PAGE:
If we use LOC to measure our software project, first we need to count how many lines of code are there. It seems that this is quite an easy thing, just by counting the lines of each file or each module. Here, question is how could we count precisely? In a large-scale software project, code is modified as requirement changes or bugs found and it may happen during development stage or even after the project is released. Which pieces of code are written in the development stage? Which pieces are added or deleted when we deal with bugs? People may suggest using simple maths computation to solve this problem: to count how many lines of code are changed, how many lines are newly added and then add them together. But for the “changed code”, we have to notice that it happens because developers add some new functions or modify bugs. So it is difficult to count exactly how many lines of code are there especially for those who are not quite familiar with the project.

Another problem with LOC…

There are several methods to calculate how many lines of code are there, for example, counting executable lines of code, data declarations, lines that are not null, etc. Different corporations or even different teams might not use the same counting rule. It’s meaningless to compare size of the projects or productivity of developers by using LOC when they are calculated on different standards.

Okay, assuming we could count code lines precisely and using the same counting method.

With the precious number of lines, companies could use it to evaluate the productivity of a programmer. Banker and Kauffman put up with a formula to compute the productivity after they did some research on software life cycle productivity [2].

Productivity = (Size of application developed) / (Labour consumed during development)

However, in real life, developers might be working in two projects in the same time; some of them might be responsible for only half or one quarter of the whole project. For these developers, the productivity calculated using the formula mentioned above would be much lower than those who work full time on one project. But we cannot simply come to the conclusion that they have lower productivity compared with others.

Another fact we need to notice is that there are thousands of programming languages. When LOC was first introduced as a metric, the most commonly used languages are FORTRAN, COBOL and Assembly language. For these languages, it is easy to count the lines. Later, high-level languages like JAVA, C++ appeared. In these languages, a single statement generally results in many machine instructions. It means that high-level languages might use fewer lines of code to implement a function. And it is also not meaningful to compare the number of lines of code developed using structured languages versus object oriented techniques [3]. For example, a system could be implemented with 6000 lines of Assembly code or 3000 lines of C++ code. Suppose a developer using assembly language writes 600 lines of code per month while a C++ developer writes 300 lines of code per month. It seems that the former developer has high productivity over the latter one. But when the two developers are developing the project mentioned above, they might finish it using the same amount of time. Advanced programming languages have strong expressive power. The more powerful the language is, the lower productivity it shows for its developers. So we can’t simply decide which developer has higher productivity simply based on these numbers.

What about clients? Is LOC meaningful to them?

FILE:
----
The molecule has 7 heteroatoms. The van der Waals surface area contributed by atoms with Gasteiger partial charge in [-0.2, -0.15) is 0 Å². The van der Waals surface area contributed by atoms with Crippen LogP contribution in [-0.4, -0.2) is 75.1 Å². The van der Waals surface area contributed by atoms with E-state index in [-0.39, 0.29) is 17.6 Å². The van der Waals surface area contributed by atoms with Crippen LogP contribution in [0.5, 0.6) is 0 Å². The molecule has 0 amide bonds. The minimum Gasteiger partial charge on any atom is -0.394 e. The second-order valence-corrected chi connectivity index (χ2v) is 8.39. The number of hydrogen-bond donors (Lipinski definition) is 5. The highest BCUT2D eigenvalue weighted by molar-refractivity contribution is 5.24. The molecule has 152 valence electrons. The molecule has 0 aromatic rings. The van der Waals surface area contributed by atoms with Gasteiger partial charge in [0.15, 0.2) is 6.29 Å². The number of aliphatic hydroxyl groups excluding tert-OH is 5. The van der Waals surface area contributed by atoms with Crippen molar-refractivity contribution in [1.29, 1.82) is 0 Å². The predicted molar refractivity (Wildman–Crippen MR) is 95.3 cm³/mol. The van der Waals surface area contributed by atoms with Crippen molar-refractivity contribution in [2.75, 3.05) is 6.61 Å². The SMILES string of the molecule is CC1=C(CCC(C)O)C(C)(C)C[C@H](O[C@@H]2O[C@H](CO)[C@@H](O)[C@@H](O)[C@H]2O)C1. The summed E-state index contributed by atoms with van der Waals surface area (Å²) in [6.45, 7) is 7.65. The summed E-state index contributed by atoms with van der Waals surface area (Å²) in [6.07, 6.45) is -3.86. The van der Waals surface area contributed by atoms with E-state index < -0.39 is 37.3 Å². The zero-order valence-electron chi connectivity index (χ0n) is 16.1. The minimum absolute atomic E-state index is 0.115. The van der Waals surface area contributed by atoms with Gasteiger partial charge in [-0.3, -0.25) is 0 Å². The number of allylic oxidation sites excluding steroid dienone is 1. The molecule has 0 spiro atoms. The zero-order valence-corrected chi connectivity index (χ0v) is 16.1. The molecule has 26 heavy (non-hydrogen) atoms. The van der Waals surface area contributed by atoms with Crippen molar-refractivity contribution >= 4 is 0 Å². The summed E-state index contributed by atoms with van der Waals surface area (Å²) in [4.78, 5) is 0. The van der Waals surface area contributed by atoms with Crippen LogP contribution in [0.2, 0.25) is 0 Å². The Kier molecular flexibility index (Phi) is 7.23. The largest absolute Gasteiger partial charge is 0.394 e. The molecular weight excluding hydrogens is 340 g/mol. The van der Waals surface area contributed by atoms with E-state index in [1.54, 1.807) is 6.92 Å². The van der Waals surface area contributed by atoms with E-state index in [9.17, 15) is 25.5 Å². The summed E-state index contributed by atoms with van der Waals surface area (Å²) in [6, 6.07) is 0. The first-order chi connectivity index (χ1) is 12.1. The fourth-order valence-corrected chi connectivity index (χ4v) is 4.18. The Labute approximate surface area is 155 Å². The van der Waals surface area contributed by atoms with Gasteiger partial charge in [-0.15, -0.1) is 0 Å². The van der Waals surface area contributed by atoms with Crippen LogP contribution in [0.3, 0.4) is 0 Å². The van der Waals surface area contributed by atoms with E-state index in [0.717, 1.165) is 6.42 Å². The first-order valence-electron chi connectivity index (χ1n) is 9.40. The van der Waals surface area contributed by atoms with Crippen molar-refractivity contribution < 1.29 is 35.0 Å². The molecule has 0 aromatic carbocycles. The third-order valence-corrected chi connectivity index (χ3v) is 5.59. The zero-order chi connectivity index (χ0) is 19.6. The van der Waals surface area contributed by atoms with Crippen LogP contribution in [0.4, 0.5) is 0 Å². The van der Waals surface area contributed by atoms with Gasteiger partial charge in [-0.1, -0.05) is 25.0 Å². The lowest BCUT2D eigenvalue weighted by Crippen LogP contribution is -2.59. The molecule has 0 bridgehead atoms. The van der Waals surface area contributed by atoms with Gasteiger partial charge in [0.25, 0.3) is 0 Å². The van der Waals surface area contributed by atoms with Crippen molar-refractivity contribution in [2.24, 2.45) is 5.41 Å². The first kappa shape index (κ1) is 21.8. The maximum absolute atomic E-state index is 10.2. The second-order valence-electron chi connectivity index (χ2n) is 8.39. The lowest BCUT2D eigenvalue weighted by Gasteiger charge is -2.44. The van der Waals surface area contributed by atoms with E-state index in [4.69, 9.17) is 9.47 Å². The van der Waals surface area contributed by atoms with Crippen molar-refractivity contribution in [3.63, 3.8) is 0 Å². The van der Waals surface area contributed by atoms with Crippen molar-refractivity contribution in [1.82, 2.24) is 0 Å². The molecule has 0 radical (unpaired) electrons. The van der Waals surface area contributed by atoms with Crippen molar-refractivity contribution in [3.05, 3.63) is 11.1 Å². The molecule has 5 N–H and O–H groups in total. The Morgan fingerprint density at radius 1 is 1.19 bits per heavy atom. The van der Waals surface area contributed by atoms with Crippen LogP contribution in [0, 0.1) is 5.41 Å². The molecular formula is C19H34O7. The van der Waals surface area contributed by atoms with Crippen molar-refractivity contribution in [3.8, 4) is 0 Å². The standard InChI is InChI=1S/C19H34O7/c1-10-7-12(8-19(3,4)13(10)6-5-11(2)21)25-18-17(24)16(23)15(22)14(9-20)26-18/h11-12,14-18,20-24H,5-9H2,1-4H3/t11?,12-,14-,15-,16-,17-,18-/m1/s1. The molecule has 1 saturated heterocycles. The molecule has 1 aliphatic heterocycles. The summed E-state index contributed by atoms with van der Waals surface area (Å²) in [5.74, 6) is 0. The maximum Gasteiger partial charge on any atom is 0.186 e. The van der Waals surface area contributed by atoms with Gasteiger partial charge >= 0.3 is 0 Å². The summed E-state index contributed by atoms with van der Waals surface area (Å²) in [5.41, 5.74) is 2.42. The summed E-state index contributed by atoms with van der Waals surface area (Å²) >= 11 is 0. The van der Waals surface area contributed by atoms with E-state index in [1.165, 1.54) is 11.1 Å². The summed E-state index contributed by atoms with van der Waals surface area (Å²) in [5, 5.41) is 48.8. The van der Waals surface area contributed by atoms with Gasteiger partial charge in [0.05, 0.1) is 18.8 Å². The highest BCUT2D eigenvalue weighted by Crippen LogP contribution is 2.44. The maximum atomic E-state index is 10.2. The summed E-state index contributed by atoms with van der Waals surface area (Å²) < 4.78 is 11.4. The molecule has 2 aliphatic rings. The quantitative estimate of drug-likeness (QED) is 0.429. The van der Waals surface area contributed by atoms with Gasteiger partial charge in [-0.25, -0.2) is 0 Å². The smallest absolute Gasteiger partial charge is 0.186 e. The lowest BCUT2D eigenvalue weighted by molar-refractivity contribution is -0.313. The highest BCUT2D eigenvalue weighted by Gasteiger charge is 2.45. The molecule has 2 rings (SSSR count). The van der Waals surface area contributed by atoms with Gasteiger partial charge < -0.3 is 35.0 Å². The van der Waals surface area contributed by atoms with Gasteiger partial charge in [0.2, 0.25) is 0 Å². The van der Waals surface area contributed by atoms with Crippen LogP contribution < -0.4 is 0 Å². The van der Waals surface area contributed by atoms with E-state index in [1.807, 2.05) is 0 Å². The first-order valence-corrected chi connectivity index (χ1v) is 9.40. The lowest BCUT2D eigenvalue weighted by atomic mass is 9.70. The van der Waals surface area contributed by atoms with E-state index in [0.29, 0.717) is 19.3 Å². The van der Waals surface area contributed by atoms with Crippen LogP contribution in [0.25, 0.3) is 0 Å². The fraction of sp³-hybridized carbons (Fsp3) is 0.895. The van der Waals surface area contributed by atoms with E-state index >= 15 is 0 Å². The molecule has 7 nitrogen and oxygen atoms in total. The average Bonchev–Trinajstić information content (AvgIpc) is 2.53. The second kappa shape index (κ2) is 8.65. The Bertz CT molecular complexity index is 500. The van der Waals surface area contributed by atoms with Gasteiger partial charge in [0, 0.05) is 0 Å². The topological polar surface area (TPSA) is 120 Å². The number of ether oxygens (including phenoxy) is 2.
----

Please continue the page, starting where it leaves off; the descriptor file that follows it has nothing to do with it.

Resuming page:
Some corporations especially multinational ones would prefer to outsource different parts of the system like designing, coding and testing to different organizations. Clients care about the function [4]. Only the business value brought by these function is meaningful. LOC is not a metric that could be used to evaluate how meaningful the function is. More code does not necessarily suggest that the function is robust or the business value is large. In contrast, it might mean that there is code redundancy in the project. Besides, standard template library, class library, and software development kit like visual programming language are widely used today. As a result, many pieces of code are generated automatically. There also might be automatic configuration script and user profile in the code. As a result, it’s meaningless to measure the projects using LOC.


Every coin has two sides, so is the metrics used in software measurement. On one hand, metrics can be used to control and adjust development processes. On the other hand, developers might pay more attention to the elements that can be easily measured while ignoring the elements that are important but hard or impossible to measure. LOC is a most intuitive metric used in measuring both the size of the project and the productivity of the developers. However, there are several problems with it including LOC is difficult to measure, there is no agreed standard, and LOC is dependent on programming language, etc.

To achieve effective measurement, we should ask ourselves what is the final goal for the project? Is it to implement functions on time and within budget, to deploy the product massively and serve large amount of clients or something else? Based on the answer, we need to think about what metrics should be used to measure part of the project, what should be used to measure the whole project, what about the short term metrics, and what for the long-term goal. LOC is definitely not a good one, but what about others? World changes rapidly, are other metrics always good ones? Probably not, and those are all things that we need to explore.


[1] Clapp, J. (1993). Getting started on software metrics. Software, IEEE10(1), 108-109.

[2] Sudhakar, P. G., Farooq, A., & Patnaik, S. (2012). Measuring productivity of software development teams. Serbian Journal of Management7(1), 65-75.

[3] Boegh, J., Depanfilis, S., Kitchenham, B., & Pasquini, A. (1999). A method for software quality planning, control, and evaluation. Software, IEEE16(2), 69-77.

[4] Jeffery, R., Curtis, B., & Metrics, T. (1997). Status report on software measurement.